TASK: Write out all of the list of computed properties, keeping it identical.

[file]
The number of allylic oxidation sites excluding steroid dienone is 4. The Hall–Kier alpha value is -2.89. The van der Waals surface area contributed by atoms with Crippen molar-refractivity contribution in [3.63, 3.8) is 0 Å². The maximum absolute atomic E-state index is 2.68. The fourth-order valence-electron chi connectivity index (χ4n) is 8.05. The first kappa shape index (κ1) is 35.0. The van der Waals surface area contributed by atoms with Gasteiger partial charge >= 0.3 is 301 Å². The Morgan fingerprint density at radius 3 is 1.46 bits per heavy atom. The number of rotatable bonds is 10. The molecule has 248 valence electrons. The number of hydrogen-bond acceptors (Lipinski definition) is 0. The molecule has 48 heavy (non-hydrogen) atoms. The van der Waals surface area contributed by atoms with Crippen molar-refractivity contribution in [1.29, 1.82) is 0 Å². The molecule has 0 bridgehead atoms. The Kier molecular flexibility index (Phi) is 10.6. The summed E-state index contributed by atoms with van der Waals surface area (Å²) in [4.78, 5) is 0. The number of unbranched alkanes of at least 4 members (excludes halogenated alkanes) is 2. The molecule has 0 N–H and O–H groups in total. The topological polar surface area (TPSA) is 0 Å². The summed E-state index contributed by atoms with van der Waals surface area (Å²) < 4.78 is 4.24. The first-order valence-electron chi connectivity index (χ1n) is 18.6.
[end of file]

The number of allylic oxidation sites excluding steroid dienone is 4. The Hall–Kier alpha value is -2.89. The van der Waals surface area contributed by atoms with Crippen molar-refractivity contribution in [3.63, 3.8) is 0 Å². The maximum absolute atomic E-state index is 2.68. The fourth-order valence-electron chi connectivity index (χ4n) is 8.05. The first kappa shape index (κ1) is 35.0. The van der Waals surface area contributed by atoms with Gasteiger partial charge >= 0.3 is 301 Å². The Morgan fingerprint density at radius 3 is 1.46 bits per heavy atom. The number of rotatable bonds is 10. The molecule has 248 valence electrons. The number of hydrogen-bond acceptors (Lipinski definition) is 0. The molecule has 48 heavy (non-hydrogen) atoms. The van der Waals surface area contributed by atoms with Crippen molar-refractivity contribution in [1.29, 1.82) is 0 Å². The molecule has 0 bridgehead atoms. The Kier molecular flexibility index (Phi) is 10.6. The summed E-state index contributed by atoms with van der Waals surface area (Å²) in [4.78, 5) is 0. The number of unbranched alkanes of at least 4 members (excludes halogenated alkanes) is 2. The molecule has 0 N–H and O–H groups in total. The topological polar surface area (TPSA) is 0 Å². The summed E-state index contributed by atoms with van der Waals surface area (Å²) < 4.78 is 4.24. The first-order valence-electron chi connectivity index (χ1n) is 18.6.